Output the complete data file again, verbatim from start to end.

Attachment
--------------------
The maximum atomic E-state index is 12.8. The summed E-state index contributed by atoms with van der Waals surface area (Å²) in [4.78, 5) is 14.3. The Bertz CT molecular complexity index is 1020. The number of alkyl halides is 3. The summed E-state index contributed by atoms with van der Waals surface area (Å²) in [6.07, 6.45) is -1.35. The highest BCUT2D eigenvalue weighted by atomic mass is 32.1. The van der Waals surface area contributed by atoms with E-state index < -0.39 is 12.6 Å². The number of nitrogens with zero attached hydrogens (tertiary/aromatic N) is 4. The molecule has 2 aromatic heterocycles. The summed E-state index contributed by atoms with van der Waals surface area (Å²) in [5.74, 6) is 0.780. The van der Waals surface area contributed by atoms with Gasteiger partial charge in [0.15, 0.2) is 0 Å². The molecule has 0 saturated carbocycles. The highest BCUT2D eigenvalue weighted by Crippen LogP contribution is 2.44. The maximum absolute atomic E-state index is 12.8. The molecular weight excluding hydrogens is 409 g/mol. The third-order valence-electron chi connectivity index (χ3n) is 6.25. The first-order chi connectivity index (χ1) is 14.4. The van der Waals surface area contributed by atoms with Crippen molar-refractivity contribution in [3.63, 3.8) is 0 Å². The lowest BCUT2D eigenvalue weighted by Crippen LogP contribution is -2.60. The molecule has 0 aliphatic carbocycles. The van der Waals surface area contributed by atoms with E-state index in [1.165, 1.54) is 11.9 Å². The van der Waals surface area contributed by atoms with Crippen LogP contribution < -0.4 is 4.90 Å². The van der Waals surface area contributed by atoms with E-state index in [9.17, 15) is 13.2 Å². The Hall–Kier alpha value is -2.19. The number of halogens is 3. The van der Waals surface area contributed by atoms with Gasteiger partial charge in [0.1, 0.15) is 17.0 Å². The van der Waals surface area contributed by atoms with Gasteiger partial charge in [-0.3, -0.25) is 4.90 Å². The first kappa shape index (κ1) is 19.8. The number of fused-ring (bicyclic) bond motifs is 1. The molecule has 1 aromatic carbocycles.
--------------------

The maximum atomic E-state index is 12.8. The summed E-state index contributed by atoms with van der Waals surface area (Å²) in [4.78, 5) is 14.3. The Bertz CT molecular complexity index is 1020. The number of alkyl halides is 3. The summed E-state index contributed by atoms with van der Waals surface area (Å²) in [6.07, 6.45) is -1.35. The highest BCUT2D eigenvalue weighted by atomic mass is 32.1. The van der Waals surface area contributed by atoms with E-state index < -0.39 is 12.6 Å². The number of nitrogens with zero attached hydrogens (tertiary/aromatic N) is 4. The molecule has 2 aromatic heterocycles. The summed E-state index contributed by atoms with van der Waals surface area (Å²) in [5.74, 6) is 0.780. The van der Waals surface area contributed by atoms with Gasteiger partial charge in [0.15, 0.2) is 0 Å². The molecule has 0 saturated carbocycles. The highest BCUT2D eigenvalue weighted by Crippen LogP contribution is 2.44. The maximum absolute atomic E-state index is 12.8. The molecular weight excluding hydrogens is 409 g/mol. The third-order valence-electron chi connectivity index (χ3n) is 6.25. The first-order chi connectivity index (χ1) is 14.4. The van der Waals surface area contributed by atoms with Crippen molar-refractivity contribution in [3.63, 3.8) is 0 Å². The lowest BCUT2D eigenvalue weighted by Crippen LogP contribution is -2.60. The molecule has 0 aliphatic carbocycles. The van der Waals surface area contributed by atoms with E-state index in [1.165, 1.54) is 11.9 Å². The van der Waals surface area contributed by atoms with Crippen LogP contribution < -0.4 is 4.90 Å². The van der Waals surface area contributed by atoms with E-state index in [9.17, 15) is 13.2 Å². The Hall–Kier alpha value is -2.19. The number of halogens is 3. The van der Waals surface area contributed by atoms with Gasteiger partial charge in [0.1, 0.15) is 17.0 Å². The van der Waals surface area contributed by atoms with Gasteiger partial charge in [-0.3, -0.25) is 4.90 Å². The first kappa shape index (κ1) is 19.8. The number of fused-ring (bicyclic) bond motifs is 1. The molecule has 1 aromatic carbocycles.